(Adds lawyers statement, context of Batista’s cooperation with authorities)
By Pedro Fonseca
RIO DE JANEIRO, Nov 9 (Reuters) – One of the controlling shareholders of meatpacker JBS SA was arrested on Friday, a lawyer for the suspect said, in connection with what authorities described as an ongoing police inquiry into illegal campaign contributions.
Lawyer André Callegari said Joesley Batista’s jailing on Friday was only expected to be temporary, but declined to elaborate on the arrest order or the investigation.
Earlier in the day, the federal police and tax authorities said they were investigating allegations that a large meatpacking firm, which they did not identify, had provided illegal campaign funding to lawmakers from various parties and officials at the Agriculture Ministry.
The federal police were serving multiple arrest and search warrants related to the investigation in five states and in Brasília, the capital, according to the police and the federal revenue service, which are jointly conducting the probe.
Batista’s arrest is the latest blow to JBS’s controlling family, which last year signed cooperation agreements with authorities, admitting to bribing scores of politicians to advance their business interests.
“Joesley Batista has been strictly abiding with the terms of his agreement to cooperate with authorities,” Callegari said. Batista has testified on multiple occasions and has given evidence to authorities, he said.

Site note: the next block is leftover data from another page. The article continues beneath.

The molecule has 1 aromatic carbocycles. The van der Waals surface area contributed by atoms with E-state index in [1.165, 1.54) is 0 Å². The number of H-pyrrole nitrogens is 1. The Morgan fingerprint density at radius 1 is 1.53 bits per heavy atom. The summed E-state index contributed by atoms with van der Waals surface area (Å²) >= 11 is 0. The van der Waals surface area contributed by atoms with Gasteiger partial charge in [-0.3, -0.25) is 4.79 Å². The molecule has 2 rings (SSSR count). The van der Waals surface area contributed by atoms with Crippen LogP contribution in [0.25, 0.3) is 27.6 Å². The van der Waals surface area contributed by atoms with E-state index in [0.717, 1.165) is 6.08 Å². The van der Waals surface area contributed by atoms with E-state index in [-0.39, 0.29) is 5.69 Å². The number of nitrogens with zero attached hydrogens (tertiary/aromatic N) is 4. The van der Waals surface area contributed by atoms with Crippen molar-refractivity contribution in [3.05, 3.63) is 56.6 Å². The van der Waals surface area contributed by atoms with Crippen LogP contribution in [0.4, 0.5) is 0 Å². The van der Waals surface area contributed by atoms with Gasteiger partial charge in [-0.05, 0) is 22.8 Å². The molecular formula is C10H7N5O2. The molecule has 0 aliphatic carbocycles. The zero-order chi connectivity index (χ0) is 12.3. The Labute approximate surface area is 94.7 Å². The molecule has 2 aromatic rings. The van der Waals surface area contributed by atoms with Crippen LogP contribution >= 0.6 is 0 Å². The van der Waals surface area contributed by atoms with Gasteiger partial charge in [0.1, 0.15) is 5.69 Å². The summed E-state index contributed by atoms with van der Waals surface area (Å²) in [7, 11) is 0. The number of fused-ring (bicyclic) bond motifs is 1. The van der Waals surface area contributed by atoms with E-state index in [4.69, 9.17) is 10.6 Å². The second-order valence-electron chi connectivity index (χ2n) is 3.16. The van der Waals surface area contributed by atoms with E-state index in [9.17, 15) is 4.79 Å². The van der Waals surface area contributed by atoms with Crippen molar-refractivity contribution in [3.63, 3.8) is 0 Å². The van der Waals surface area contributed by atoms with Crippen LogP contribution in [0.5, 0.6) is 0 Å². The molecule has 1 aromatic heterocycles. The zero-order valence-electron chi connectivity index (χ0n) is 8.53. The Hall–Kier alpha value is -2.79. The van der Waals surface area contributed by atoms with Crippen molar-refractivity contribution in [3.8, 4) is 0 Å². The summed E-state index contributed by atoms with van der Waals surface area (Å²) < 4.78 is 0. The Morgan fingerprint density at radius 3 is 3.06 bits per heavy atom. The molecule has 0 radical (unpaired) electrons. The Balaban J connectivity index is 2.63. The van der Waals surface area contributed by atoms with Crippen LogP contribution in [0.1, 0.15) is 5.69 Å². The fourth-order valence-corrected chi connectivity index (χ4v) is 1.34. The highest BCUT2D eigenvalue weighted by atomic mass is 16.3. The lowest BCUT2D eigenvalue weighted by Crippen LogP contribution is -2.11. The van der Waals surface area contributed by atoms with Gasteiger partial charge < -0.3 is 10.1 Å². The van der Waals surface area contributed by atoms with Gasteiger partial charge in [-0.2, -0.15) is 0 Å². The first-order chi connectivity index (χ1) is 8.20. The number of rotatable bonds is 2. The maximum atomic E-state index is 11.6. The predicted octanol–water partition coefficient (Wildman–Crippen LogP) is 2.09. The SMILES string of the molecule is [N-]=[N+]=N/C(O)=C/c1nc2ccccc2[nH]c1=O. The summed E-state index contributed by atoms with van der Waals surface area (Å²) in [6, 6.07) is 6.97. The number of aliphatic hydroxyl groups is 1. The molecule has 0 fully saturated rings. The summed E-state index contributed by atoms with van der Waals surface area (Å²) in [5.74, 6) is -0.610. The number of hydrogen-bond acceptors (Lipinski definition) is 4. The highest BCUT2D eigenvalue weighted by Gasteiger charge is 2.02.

Batista and Ricardo Saud, a lawyer for J&F Investimentos, which controls JBS, were arrested in September on charges of concealing information related to their plea agreements with federal prosecutors. They were both released in March.
Saud was also arrested in Friday’s operations, his press representative said.
Officials from the Agriculture Ministry were not immediately available for comment. A JBS press representative referred questions to J&F, which did not have additional comments related to Batista’s arrest.
Two large retailers based in the state of Minas Gerais were also involved in the case, which the tax authority and police said took place between 2014 and 2015. They did not name the retailers.
The tax authority said 22 million reais ($5.85 million) in bribes may have been paid to politicians and government officials. ($1 = 3.7604 reais) (Reporting by Pedro Fonseca; Writing by Ana Mano; Editing by Jason Neely, Kirsten Donovan and Jeffrey Benkoe)